FROM THE UNITED STATES DISTRICT COURT FOR THE DISTRICT OF
PUERTO RICO [Hon. Francisco A. Besosa, U.S. District Judge]
Víctor A. Ramos-Rodríguez, with whom Wilfredo
Díaz-Narváez, were on brief, for appellant.
A. Schwartz, Assistant United States Attorney, with whom Rosa
Emilia Rodríguez-Vélez, United States Attorney,
and Mariana E. Bauzá-Almonte, Assistant United States
Attorney, Chief, Appellate Division, were on brief, for
Howard, Chief Judge, Torruella and Barron, Circuit Judges.
TORRUELLA, Circuit Judge.
a trial, Leoner Martínez-Lantigua
("Martínez") was found guilty of conspiracy
to possess with intent to distribute and possession with
intent to distribute at least 15 kilograms but less than 50
kilograms of cocaine, in violation of 21 U.S.C. §§
841(a)(1), (b)(1)(A), and 846. Martínez was sentenced
to 121 months of imprisonment. Martínez appeals,
contending that the evidence was insufficient for his
conspiracy conviction and there were errors at his trial.
Because the entire drug deal was captured on video and audio
--which show Martínez inspecting the drugs with his
own hands -- we find that there was sufficient evidence to
convict Martínez. We also find Martínez's
claims that there were errors at his trial to be without
merit. We therefore affirm.
6, 2014, a confidential informant told Homeland Security
Investigations ("HSI") agents that a money
laundering and drug trafficking organization was seeking
assistance to transport cocaine from St. Thomas to Puerto
Rico. That same day, an HSI undercover agent (the
"Agent"), acting as a facilitator, called the
organization and coordinated a meeting to discuss the
7, the Agent met with Oscar De la Cruz ("De la
Cruz") and Pedro Wipp-Kelley ("Wipp-Kelley")
in Piñones, Puerto
to discuss the venture and agreed that, in exchange for
transporting the narcotics, they would pay the Agent $1, 000
per kilogram of cocaine in transportation fees, plus $5, 000
in fuel and travel expenses. During a series of recorded
calls and meetings, they ultimately agreed to have the Agent
transport 48 kilograms of cocaine and provided him with a
Blackberry and the phone number of Erasmo
("Martínez-Trinidad"), who had the narcotics
in St. Thomas. The Agent travelled to St. Thomas and
successfully arranged the delivery of the narcotics.
Agent called Wipp-Kelley on July 12 to arrange the location
for the exchange. The exchange took place at the
Martínez Nadal Train Station parking lot, in San Juan,
Puerto Rico, and was recorded on video; accompanying audio
was provided through a body wire that the Agent was wearing.
controlled delivery involved four cars. Wipp-Kelley messaged
the Agent and informed him that Wipp-Kelley would be driving
a grey Nissan, and that he would be with somebody (who was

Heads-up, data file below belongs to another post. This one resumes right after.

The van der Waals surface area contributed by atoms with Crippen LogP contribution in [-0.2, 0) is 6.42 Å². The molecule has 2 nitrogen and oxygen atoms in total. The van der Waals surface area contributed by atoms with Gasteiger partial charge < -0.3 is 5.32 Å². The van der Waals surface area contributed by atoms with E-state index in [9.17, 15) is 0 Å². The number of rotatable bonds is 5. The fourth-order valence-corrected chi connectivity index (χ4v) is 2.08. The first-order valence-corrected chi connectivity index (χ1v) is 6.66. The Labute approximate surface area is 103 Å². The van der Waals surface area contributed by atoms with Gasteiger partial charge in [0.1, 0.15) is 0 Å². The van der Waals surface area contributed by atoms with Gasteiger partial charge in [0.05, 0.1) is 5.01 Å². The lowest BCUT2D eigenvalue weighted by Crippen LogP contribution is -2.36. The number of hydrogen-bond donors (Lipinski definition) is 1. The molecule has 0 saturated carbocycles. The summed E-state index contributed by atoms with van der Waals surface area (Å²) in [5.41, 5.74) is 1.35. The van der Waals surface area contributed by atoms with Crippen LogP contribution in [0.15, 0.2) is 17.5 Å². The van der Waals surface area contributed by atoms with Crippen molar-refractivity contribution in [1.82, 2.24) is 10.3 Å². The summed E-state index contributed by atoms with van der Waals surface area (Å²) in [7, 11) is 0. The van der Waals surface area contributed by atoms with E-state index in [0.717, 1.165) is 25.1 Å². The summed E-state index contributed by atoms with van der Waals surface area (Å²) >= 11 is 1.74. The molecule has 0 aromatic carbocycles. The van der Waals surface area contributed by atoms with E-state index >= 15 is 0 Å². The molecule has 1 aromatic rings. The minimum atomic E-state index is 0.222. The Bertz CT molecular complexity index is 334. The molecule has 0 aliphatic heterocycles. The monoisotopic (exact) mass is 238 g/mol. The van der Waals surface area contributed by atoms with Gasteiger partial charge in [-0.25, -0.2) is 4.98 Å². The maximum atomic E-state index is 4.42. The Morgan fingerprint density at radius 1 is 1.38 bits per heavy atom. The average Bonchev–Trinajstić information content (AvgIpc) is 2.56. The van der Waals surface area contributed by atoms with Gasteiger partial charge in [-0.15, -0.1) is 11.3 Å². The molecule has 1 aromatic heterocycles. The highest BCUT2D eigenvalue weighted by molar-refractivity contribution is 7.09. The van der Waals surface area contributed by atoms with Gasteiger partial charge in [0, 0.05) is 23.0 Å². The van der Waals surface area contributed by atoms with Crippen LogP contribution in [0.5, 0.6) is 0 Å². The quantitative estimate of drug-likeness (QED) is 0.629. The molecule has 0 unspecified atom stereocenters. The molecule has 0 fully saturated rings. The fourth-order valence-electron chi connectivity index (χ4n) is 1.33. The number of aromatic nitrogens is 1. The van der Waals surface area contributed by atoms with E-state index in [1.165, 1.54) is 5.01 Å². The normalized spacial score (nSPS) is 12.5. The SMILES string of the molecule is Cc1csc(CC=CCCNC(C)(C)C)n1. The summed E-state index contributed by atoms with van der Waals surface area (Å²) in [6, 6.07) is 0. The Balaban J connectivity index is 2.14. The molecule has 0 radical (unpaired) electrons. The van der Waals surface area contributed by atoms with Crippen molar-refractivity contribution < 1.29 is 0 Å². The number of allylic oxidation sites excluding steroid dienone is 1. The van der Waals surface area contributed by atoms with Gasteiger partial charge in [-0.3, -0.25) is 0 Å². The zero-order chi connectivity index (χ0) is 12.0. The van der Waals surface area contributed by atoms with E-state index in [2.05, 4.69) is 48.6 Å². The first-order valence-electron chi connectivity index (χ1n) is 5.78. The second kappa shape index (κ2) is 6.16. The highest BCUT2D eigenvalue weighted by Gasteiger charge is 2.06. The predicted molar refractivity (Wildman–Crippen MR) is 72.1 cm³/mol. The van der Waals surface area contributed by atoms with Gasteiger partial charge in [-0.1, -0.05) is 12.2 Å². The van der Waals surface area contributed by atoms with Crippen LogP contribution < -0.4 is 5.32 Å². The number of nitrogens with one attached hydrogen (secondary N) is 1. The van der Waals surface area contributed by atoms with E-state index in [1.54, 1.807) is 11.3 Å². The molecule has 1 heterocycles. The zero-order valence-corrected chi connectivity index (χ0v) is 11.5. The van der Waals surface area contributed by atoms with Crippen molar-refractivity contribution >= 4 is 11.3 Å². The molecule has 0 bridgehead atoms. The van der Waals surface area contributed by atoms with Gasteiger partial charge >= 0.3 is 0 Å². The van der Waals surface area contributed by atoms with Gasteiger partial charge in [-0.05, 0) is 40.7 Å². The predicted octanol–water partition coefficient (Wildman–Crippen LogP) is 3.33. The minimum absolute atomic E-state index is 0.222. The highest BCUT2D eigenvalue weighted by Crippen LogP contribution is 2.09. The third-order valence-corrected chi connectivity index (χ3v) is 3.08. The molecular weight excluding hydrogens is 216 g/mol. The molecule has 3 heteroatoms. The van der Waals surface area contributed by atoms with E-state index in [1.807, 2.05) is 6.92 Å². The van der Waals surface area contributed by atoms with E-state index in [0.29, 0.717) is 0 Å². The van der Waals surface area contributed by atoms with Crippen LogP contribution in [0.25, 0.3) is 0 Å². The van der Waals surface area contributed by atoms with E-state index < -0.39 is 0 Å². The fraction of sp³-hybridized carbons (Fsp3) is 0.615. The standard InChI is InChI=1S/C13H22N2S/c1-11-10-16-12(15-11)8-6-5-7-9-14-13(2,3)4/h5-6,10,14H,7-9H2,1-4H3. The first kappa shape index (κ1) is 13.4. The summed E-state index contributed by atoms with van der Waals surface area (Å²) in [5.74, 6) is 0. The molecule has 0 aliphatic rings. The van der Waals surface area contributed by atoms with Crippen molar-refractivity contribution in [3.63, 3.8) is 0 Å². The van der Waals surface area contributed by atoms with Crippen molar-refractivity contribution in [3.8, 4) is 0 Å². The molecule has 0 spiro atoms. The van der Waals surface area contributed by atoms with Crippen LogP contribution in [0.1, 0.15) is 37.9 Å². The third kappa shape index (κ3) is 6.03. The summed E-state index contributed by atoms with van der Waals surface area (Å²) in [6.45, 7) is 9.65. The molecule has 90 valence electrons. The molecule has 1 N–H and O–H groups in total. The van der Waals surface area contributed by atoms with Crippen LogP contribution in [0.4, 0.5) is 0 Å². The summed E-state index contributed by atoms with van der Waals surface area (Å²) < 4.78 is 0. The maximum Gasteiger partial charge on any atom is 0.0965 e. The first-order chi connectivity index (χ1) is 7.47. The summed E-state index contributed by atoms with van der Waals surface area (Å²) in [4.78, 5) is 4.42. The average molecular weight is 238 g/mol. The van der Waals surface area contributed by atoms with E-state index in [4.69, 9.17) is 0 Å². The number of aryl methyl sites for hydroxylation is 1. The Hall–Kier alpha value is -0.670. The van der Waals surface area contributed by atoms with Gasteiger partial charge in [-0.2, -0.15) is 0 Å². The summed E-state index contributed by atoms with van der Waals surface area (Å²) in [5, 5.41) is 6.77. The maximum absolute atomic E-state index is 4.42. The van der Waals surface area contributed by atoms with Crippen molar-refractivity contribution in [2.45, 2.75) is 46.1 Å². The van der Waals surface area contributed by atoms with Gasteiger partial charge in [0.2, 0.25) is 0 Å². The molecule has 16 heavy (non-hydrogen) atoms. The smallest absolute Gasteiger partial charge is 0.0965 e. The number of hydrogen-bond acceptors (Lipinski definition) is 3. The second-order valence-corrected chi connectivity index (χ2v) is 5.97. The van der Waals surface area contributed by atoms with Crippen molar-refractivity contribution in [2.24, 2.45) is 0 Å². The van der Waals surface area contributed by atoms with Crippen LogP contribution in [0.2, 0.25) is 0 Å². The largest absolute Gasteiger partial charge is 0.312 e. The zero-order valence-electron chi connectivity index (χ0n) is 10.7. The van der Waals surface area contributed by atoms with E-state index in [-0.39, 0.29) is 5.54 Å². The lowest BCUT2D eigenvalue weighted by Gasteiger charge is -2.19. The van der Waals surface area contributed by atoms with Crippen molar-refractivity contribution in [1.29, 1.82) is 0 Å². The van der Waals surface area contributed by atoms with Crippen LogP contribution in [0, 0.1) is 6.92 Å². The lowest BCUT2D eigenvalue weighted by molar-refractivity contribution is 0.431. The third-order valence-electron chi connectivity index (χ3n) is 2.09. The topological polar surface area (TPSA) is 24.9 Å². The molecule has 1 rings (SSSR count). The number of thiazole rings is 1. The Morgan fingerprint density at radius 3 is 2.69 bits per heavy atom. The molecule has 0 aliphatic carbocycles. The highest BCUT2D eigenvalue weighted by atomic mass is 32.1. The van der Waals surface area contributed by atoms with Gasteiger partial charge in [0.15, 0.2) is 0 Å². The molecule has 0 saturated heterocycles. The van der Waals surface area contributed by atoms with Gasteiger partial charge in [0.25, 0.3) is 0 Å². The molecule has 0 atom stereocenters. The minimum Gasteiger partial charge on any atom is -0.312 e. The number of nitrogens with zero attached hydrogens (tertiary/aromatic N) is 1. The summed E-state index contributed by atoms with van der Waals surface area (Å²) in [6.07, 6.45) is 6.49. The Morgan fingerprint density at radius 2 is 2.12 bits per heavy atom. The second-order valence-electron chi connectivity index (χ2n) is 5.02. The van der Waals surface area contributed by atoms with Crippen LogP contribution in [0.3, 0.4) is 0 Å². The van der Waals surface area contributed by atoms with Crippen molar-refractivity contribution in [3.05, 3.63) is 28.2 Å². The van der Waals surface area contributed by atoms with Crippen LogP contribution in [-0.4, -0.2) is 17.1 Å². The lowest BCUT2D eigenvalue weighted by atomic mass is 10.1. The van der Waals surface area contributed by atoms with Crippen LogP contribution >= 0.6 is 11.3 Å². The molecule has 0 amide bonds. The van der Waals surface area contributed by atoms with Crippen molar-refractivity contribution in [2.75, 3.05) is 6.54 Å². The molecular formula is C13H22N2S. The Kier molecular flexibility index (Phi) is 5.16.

later identified as Carlos Carmona). Wipp-Kelley also
informed the Agent that a second vehicle, a white Altima,
would be involved in the transaction. It would later turn out
that Martínez would be driving this Altima, with his
friend Ramón Coplin in the passenger seat. Another
undercover agent would drive a small SUV to the transaction
with the Agent in the passenger seat. The sham cocaine would
be located in a separate red undercover vehicle (the agents
naturally did not bring the real cocaine to the transaction).
The money would be put into the small SUV, and
Martínez would drive away in the red undercover
vehicle that contained the narcotics.
transaction followed this plan (except, of course, that the
conspirators were arrested before they could drive away). The
Agent got out of the SUV and approached Wipp-Kelley's
vehicle, the grey Nissan. Wipp-Kelley told the Agent that the
bag containing the $43, 000 was in the rear seat of this grey
Nissan. After the Agent inspected the bag of money and
confirmed its contents, Carmona placed it in the small SUV.
The Agent then approached the white Altima. Martínez
was in the driver's seat, and Coplin in the passenger
seat. The Agent asked Martínez whether he was going to
drive the red vehicle and Martínez nodded his head.
The Agent asked Martínez whether anyone was going
"to check that, " referring to the sham narcotics
in the vehicle. Martínez replied "[o]h,
okay." Both Martínez and Coplin approached the
Agent's vehicle to inspect the bags and the Agent opened
the trunk. The Agent opened the bag containing the bricks of
sham cocaine to show them to Martínez. Martínez
looked into the trunk, reached into the trunk, and touched
the sham narcotics. After Martínez had completed this
inspection of the sham cocaine, the Agent closed the trunk of
the vehicle, which signaled federal agents to arrest the
the arrest, Martínez waived his Miranda rights at the
police station and admitted that he was hired to move the
vehicle containing the bags from Point A to Point B for $1,
000, and that he knew that he was to move ...